Update: Link and title added, sorry for this negligence

Friday, November 29, 2013

Rent control and home ownership

A new and recent trend in the United States has been the decline in the homeownership rate. While I have mentioned before that homeownership (the "American Dream") is not necessarily a good thing, both privately and socially, it is heavily favored by government policies. And while obviously the recent housing debacle has reduced homeownership, the trend started before that. To understand why the trend is down, it may be of interest to understand how it went up.

Daniel Fetter looks at the period where the nationwide homeownership rate went up the fastest, World War II. Paradoxically, this was a period were home construction was actually severely restricted. Yet, the 10 percentage point increase (half the increase over the entire century) happened in the context of widespread rent control. Exploiting differences in rent reductions through control across cities, Fetter finds that a majority of the increase in the homeownership rate was indeed due to rent control. I suppose it was renters somehow coerced by their landlords to buy the home they lived in, with no alternatives available. Would this mean that imposing rent control now would reverse the decline in ownership? I doubt it, as the market has now segmented between owned homes and rented apartments, and they are not close substitutes for the most part. And you would not want rent control anyway.

Thursday, November 28, 2013

The role of marginal non-participants in the labor force

While the unemployment situation in the US is gradually getting better, the numbers on the labor force participation continue to decline. This worries a lot of people because this can be a sign that some of the unemployed are getting discouraged and drop out entirely out of the labor force. But it may also simply be the continuation of a trend for a few decades already of a steady decline in the labor participation rate, in which case this would be much less worrisome.

Regis Barnichon and Andrew Figura add to this discussion that we should not only think about three categories (employed, unemployed, and not in the labor force), but four by adding the marginally not in the labor force. They are not in, but are close to getting in the labor force, an typical case being a discouraged formerly unemployed. These people tend to join by being unemployed first, while other nonparticipants join the the labor force by transitioning straight to employment, because they value not being in the labor force (students, retirees, mothers) and can only be attracted with a job. Barnichon and Figura document that the numbers of marginals has declined for quite some time, which can explain of decline of a half percentage point in the unemployment rate from 1976 to 2010. This cuts across all demographic groups, so a demographic shift can be ruled out as an explanation. The last recession may have unraveled all that, though, we will need a few more years of data and a full recovery to determine whether the trend continues.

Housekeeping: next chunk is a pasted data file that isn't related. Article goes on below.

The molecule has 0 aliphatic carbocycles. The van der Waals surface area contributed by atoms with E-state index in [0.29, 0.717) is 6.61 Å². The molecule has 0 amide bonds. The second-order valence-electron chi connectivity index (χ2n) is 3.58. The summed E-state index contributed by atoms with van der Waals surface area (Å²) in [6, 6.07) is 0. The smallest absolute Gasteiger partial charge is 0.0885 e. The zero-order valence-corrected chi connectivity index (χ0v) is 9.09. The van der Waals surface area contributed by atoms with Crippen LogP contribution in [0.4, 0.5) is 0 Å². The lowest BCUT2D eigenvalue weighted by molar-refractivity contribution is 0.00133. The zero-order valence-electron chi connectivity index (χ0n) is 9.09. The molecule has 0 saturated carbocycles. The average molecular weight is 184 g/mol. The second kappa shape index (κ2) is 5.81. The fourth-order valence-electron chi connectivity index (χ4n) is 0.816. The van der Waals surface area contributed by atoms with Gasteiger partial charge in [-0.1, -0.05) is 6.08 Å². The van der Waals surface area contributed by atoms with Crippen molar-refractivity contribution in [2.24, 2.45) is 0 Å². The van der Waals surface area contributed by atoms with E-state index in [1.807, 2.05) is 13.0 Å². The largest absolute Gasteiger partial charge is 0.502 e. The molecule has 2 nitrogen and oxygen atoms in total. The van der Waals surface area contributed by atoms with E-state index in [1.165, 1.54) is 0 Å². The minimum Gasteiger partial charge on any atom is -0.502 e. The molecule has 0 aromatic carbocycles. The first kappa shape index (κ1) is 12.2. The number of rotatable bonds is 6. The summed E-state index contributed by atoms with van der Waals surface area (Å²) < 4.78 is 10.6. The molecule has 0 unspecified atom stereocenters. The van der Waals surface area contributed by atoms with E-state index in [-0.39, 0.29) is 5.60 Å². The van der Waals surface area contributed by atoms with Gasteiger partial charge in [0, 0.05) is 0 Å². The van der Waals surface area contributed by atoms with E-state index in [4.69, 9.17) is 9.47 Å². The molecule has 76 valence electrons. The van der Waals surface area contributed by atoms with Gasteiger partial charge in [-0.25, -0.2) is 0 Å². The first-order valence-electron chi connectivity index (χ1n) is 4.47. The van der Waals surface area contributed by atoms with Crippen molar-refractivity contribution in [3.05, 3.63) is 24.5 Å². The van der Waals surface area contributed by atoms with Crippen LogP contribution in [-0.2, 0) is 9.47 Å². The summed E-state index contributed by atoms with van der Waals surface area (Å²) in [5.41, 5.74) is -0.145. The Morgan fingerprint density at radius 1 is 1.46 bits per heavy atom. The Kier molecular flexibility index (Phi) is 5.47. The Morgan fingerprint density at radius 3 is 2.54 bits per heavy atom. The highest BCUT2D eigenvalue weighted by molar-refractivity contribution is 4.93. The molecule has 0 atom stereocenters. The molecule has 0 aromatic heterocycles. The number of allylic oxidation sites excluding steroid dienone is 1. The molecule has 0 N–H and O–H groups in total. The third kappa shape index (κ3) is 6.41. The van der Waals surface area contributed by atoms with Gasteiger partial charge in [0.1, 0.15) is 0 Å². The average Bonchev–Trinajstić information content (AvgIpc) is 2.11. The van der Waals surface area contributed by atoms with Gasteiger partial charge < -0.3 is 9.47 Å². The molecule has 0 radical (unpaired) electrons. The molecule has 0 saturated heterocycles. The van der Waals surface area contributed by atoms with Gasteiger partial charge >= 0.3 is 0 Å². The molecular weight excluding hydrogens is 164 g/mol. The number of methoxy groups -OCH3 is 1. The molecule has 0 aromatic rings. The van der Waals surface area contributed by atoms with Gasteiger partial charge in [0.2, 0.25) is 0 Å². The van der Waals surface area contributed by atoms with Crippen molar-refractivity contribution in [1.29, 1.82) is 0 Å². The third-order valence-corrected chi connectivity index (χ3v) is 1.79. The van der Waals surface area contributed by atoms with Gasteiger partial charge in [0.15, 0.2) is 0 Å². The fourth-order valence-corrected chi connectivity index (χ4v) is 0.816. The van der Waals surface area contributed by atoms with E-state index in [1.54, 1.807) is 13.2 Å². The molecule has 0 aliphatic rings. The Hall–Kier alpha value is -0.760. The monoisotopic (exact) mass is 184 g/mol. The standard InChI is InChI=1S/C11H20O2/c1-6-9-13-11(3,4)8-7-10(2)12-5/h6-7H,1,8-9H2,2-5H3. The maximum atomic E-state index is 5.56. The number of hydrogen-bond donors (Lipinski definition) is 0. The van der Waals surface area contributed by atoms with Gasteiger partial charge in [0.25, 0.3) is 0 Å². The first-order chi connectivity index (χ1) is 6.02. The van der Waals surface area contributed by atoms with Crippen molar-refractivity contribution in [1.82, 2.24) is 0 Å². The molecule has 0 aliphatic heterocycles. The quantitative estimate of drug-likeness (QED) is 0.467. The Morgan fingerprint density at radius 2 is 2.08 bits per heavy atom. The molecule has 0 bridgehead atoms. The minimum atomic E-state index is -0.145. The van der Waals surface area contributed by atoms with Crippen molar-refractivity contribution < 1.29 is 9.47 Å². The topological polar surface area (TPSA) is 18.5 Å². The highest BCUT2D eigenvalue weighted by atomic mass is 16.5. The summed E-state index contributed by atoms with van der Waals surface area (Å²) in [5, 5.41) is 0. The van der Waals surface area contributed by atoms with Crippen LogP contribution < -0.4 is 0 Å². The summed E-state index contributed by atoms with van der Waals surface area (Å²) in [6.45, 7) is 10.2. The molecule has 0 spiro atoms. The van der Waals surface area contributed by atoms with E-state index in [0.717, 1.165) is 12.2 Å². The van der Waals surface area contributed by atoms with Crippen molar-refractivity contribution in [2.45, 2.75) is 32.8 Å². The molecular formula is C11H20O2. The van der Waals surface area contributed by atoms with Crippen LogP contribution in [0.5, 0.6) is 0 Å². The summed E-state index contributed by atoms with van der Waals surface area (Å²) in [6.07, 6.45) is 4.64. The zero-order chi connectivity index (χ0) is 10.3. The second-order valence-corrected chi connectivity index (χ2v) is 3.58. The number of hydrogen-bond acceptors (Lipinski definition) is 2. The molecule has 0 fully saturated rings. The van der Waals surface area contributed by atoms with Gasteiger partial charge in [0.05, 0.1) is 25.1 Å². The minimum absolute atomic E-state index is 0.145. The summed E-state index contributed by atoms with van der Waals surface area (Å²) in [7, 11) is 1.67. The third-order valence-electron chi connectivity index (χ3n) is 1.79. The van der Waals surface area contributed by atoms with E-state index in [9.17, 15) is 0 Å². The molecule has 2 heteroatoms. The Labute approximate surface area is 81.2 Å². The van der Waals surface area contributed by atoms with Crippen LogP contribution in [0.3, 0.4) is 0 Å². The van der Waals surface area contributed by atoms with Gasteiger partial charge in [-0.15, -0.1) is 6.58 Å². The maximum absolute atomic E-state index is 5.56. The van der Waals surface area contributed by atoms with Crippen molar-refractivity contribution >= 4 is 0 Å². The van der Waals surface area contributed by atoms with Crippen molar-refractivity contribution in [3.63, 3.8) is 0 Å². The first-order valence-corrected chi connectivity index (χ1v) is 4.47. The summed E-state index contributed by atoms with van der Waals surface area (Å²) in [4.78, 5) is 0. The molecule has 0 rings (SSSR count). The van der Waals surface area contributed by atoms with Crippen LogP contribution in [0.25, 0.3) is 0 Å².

Wednesday, November 27, 2013

Policy and academic macro

Academics are in their ivory tower and have little real world or policy impact. That is the view that is often conveyed by those who do not know what those academics are up to. It is also a common justification by policymakers for ignoring any advice coming from academia. I have lamented many times that politicians routinely disregard advice from scientists (including economists), particularly by focusing law-making on the means instead of on the goals. That said, I recently mentioned work that argued that Keynesian policies will always appeal more to policymakers than Hayekian ones, because it gives them a reason to do something in times of crisis.

Michel De Vroey compares rather Lucas to Keynes. Lucasian macroeconomics relies a lot on internal consistency. This disciplines the theory a lot, but this acts also a straitjacket that in unappealing to policy makers. Keynesian theory has a lot more hand-waving regarding consistency but seems to have an answer for everything because it can cut corners (even if answers may turn out to be wrong). The fact that it appears to be so flexible and know-it-all (like those "economists" that are willing to answer any question journalists may have, I would add) makes Keynesian theory a magnet for policymakers, especially in terms of crisis. And this is why, with the last recession, macroeconomics has been declared to be in crisis, because it listened to Lucas and not Keynes for three decades and did not always immediately have answers.

This is an argument written by someone in the ivory tower. Contrast this with someone involved in policymaking. The very recent interview of James Bullard seems to say the exact opposite. Policymakers, at least monetary policymakers, are very much looking at Lucasian theory for help. In his words, "there is still no substitute for heavy technical analysis to get to the bottom of these issues" (speaking of the financial crisis) and that is happening with structural, internally consistent modeling. Hand-waving does not cut it. And I agree.